An on-air traffic reporter gained attention online after addressing a viewer who harassed her in regards to her appearance on live television.
In a video that has been making rounds on the internet, Leslie Horton, 59, who works for the Canadian news outlet Global News, can be seen hosting her daily traffic show before making a comment which she aims towards an online troll.
"I’m just going to respond to an email that I just got, saying, 'Congratulations on your pregnancy,'" Horton said, adding the email also read, "If you’re gonna wear old bus driver pants then you have to expect emails like this."
She continued, "So, thanks for that. Um, no, I’m not pregnant. I actually lost my uterus to cancer last year. And um, this is what women of my age look like."
"So if it is offensive to you, that is unfortunate," Horton added. "Think about the emails you send."
Supporters of Horton took to social media after the network posted a video of the moment on X, formerly known as Twitter.
"Way to go, Leslie, for standing up to rude people like that," one commenter wrote.
"You look beautiful. Don’t change a thing," wrote another.
Speaking to "Good Morning America" on Wednesday, Horton, who is now cancer-free, shared that she did not have a plan to address the comment on air.
The news reporter explained she would normally "ignore" or "dismiss" any negative remarks she received from viewers, but this particular one hits too close to home.
"It is a man [who] has been sending nasty emails for about four years now…it's been a pretty constant stream of emails," she said. "And when I got that email during our show, last Wednesday morning, I had a visceral response to it. And I was hurt, angry."
"And I was partly determined that I was clear that this was not an appropriate thing to say. The aim of the email was to hurt and humiliate. And shame me," she continued.
Horton recently went through a health battle after being diagnosed with endometrial cancer almost two years ago in December 2021. She said she lost her uterus during the journey and took a few months off work and "slowly rebuilt my life."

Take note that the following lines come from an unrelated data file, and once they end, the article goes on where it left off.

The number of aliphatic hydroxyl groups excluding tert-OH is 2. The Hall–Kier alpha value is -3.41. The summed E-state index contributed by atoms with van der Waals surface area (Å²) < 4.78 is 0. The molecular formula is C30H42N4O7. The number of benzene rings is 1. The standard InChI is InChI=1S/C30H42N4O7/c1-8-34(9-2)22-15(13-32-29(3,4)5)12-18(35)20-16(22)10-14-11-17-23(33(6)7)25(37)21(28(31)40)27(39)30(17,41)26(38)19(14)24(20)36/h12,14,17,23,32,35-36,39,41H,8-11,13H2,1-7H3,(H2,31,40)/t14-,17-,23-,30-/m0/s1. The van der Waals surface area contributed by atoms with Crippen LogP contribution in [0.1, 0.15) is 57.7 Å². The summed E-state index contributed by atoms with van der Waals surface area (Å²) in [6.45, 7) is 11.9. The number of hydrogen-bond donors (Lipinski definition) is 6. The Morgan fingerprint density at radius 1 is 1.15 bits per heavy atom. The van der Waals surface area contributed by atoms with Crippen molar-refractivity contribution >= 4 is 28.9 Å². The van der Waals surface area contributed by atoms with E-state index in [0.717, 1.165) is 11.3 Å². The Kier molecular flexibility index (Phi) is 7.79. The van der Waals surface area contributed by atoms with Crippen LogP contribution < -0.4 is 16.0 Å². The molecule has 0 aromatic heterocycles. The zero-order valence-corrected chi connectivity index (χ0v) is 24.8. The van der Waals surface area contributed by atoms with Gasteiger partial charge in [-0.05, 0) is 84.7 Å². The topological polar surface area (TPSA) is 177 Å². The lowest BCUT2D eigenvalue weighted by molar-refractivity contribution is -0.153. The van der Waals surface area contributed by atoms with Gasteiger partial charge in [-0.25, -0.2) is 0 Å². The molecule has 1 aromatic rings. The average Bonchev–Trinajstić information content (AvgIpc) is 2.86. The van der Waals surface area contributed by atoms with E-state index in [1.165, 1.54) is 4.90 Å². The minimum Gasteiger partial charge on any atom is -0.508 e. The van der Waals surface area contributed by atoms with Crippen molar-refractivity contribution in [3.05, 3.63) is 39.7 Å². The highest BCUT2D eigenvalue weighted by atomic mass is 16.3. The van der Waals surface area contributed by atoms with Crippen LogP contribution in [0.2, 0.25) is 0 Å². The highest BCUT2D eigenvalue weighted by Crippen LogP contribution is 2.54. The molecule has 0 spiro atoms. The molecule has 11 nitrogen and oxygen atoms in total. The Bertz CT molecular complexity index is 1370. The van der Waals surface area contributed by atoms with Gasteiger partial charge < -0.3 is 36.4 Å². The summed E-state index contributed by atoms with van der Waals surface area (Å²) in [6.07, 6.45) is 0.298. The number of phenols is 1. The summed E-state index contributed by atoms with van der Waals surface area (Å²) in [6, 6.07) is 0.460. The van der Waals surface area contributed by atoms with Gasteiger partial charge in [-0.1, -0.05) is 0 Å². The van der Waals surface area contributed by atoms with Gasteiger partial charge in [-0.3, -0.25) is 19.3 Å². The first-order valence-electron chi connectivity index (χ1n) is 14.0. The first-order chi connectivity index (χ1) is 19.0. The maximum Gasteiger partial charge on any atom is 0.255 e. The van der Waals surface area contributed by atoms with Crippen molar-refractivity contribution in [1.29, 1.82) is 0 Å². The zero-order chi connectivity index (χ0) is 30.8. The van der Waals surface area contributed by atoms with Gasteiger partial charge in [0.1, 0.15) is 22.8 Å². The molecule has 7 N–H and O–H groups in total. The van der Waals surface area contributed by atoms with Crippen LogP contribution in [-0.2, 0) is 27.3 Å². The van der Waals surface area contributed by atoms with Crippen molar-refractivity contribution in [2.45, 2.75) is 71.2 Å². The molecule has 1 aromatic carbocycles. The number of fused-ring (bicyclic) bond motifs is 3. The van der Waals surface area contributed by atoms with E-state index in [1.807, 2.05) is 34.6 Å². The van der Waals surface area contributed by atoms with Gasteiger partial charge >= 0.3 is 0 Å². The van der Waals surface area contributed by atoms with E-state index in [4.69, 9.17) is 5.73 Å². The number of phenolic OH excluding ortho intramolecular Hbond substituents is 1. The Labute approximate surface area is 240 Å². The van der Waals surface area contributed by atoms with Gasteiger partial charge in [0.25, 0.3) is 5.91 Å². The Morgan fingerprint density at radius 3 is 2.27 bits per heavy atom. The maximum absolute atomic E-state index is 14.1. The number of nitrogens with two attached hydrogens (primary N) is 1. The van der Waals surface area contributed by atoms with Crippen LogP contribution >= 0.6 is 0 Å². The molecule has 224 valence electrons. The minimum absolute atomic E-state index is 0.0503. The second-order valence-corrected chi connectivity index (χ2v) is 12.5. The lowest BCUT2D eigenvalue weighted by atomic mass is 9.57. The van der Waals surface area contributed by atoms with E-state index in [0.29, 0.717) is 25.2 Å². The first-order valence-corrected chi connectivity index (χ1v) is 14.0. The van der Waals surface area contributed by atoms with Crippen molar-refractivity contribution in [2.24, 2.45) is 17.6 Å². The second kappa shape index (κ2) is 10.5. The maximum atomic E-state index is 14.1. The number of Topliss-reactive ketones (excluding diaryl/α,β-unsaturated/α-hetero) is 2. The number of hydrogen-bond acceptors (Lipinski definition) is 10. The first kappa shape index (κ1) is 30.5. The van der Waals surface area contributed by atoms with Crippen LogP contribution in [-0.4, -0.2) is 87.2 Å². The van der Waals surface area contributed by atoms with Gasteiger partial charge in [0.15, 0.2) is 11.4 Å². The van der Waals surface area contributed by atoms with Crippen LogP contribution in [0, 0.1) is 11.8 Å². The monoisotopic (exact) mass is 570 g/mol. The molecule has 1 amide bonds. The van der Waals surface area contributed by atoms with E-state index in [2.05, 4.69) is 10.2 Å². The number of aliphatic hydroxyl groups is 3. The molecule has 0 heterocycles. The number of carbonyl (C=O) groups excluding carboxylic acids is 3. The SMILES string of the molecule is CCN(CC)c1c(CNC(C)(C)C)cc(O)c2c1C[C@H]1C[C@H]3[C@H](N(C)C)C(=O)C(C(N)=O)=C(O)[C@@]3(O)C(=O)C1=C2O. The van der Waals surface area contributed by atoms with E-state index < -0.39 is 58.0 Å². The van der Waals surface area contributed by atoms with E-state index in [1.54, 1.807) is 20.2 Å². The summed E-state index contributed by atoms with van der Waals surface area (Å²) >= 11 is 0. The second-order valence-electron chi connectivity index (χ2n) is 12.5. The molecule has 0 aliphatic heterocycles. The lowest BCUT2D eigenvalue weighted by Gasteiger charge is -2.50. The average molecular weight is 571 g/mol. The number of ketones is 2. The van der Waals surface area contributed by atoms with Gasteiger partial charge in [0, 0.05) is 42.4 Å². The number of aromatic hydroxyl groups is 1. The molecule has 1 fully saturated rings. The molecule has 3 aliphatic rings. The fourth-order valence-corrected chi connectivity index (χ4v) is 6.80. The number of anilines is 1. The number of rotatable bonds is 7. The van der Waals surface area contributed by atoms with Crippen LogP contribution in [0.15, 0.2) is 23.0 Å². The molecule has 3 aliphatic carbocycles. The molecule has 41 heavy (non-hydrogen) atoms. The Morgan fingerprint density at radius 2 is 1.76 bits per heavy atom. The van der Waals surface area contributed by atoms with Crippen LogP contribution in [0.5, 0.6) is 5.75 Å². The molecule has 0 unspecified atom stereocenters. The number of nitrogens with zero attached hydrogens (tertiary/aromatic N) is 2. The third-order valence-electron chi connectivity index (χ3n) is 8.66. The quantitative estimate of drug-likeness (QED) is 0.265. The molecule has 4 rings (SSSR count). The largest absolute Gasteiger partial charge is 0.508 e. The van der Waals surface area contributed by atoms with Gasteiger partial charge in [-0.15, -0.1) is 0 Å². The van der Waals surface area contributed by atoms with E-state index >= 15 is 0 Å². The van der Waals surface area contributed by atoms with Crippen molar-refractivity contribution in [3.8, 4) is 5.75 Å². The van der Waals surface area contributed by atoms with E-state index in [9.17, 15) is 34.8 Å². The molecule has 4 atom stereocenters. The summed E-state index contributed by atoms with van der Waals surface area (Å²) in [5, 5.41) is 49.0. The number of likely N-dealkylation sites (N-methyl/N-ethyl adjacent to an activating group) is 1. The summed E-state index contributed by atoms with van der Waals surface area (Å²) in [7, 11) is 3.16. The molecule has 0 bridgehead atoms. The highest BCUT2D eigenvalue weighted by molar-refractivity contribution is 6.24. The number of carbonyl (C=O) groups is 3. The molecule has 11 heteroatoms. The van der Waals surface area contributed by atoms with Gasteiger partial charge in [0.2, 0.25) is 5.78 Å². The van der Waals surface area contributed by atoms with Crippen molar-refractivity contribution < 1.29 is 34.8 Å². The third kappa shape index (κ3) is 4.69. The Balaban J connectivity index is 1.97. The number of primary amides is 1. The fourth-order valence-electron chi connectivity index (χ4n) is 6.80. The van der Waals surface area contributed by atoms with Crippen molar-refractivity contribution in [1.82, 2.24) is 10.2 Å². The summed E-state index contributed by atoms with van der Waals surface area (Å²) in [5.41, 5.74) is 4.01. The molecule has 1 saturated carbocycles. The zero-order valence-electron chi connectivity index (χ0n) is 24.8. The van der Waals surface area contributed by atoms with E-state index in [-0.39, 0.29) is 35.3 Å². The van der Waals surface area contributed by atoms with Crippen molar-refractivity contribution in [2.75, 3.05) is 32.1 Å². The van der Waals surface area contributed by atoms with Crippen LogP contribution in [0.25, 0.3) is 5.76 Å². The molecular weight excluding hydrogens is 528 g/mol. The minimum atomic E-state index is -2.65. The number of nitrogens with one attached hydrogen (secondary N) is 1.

"Because anytime you have a battle with cancer, [it] takes a toll on many, many levels. And you have to figure out who you are going forward, life becomes before cancer, and after cancer," she said.
Endometrial cancer is a "disease in which malignant (cancer) cells form in the tissues of the endometrium," according to the National Cancer Institute. Signs and symptoms of endometrial cancer include unusual vaginal bleeding or pain in the pelvis, obesity and having metabolic syndrome may increase the risk of endometrial cancer, the NCI said.
Going through such an experience had impacted her in "every single way," Horton said, adding that she is a real community supporter.
"So when I came back to my job, I had a new appreciation for the connections that I was able to have with the community. And those were always super important to me," she explained.
"I have a lot more gratitude for life. And it also taught me, I think, to be really clear on who I am and what's important to me and what I will expect and behavior from other people. And that brings us to responding to an inappropriate email."
Discussing her reaction to the comment from the online troll who criticized her look, she said, "I just thought you don't get to do that. And that must have been what came from my heart. I had no plans. I responded. I thought nothing more of it. I walked back to my desk and continued on my day. And then things just really blew up from that."
In her message to women who face similar criticism from others, she told "GMA," "Your body is no one's business. You get to decide how you feel about your body. And if you are unhappy with it, there's lots of things that you can do to feel better."
"But you are going to look like who you are," she said. "And you don't need to apologize for that. And you don't need to accept people lashing out and saying mean things on purpose, to bring you down, because no one has the power to bring you down, except yourself."
"Figure out who you are on the inside, and then build it out from there," she added.